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Doctor-Patient Communication: A Myositis Support Group summary

Adapted from a talk at the Myositis Support Group of Hospital for Special Surgery

Many people come from a generation that did not ask questions of a doctor. They expected doctors to figure out what was wrong and have all the answers. Others feel they want to ask questions. But they don't feel comfortable doing it when the doctor is rushed - or when the doctor doesn't encourage them to ask question. However, doctors aren't mindreaders. The doctor-patient relationship is a two-way street. The patient needs a doctor for care, and the doctors need feedback in order to provide the best care. Good doctor/patient communication requires a relationship that goes two ways.

People become doctors because they want to care for people, and most hoped largely to cure. But doctors working with patients who have chronic illnesses have to shift their mind-set - to caring for people over time rather than curing. It can be difficult for doctors to know if they are meeting the needs of patients with chronic illnesses. So feedback is very important. Feedback can be:

  • information about how your illness affects you,
  • honesty about other care you may be receiving, or
  • feelings about the doctor's care.

Some people provide feedback by writing letters to make their needs clear. They may also write thank you notes when they feel they receive good care.

Patients are consumers. You or your insurance is paying for a service. You are entitled to good service. It can be frustrating if you feel doctors are doing you a favor by seeing you - but that can happen if the doctor is very busy. You may be reluctant to ask questions. But if you don't, then you may not get all the information you need. It is up to you to ask for good service. But that may take some assertiveness. If you are not satisfied with your care - after trying to improve communications over several visits - it may be time to find a new doctor.

To start a relationship with a doctor, treat it like any other relationship. You want to find out what the other person is like, and you want him or her to know you. You need to think about how to let the doctor know:

  • who you are as a person,
  • what your values are in relation to health care,
  • how the disease has affected your life and changed you, and
  • how your needs are different from other people with the same disease.

Workshop participants presented problems they have had communicating with their doctors. Then the speakers and participants brainstormed ways to build a relationship with a doctor.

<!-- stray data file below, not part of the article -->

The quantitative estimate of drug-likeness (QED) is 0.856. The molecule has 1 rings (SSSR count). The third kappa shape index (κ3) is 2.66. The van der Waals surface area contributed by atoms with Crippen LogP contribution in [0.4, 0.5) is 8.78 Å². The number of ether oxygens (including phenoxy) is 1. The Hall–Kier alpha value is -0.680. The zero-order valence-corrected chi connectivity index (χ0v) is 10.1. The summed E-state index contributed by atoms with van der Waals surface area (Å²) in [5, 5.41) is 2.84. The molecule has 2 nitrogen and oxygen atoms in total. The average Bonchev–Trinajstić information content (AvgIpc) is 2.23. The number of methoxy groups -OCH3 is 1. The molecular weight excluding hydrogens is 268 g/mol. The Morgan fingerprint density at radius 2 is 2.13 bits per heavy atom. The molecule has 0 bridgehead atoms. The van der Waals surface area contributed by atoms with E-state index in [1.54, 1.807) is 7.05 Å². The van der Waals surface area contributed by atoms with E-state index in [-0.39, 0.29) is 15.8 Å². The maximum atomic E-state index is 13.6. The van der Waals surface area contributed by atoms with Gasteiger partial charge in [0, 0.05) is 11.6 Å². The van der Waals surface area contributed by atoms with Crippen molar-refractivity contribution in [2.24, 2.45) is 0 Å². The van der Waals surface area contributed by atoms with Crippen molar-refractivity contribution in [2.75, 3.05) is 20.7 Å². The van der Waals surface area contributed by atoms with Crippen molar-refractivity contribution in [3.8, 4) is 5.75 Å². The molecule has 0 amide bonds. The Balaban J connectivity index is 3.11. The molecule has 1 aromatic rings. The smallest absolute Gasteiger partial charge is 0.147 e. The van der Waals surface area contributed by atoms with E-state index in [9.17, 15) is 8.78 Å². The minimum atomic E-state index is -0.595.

The first theme that emerged was that patients want doctors to listen to their concerns or ideas. You need to have an open discussion in which you feel heard and proceed from there. One group member said that she talked about why she might be having muscle weakness, and her doctor listened to her. Sometimes you know your body best - and that can help a doctor plan treatment.

Another theme was how to get the doctor to know you as a person. One member said that it seemed as though doctors do not have enough time. By the time you report your symptoms, they test your muscle strength, and you discuss medications, there is no time left for personal discussion. But patients are not asking too much by wanting their doctors to know more about the effects of the illness on their daily lives. One possibility is asking your doctor for extra time at the next appointment to discuss things that are affecting your personal life or business activities. Then, make sure it's scheduled. It can be valuable to add a positive comment - tell the doctor what aspects of care you are happy with.

Another participant discussed problems in "the system" that are frustrating. For example, she had specifically scheduled the first appointment of the morning so that she wouldn't have to wait long. But another patient was seen before her, and she had to wait a long time for her turn. The result: she was feeling stiff from waiting. Another problem: appointments are sometimes mixed up, and the staff double books appointments. Make sure to tell these problems to your doctor, who may not know all of what goes on in the "outer office."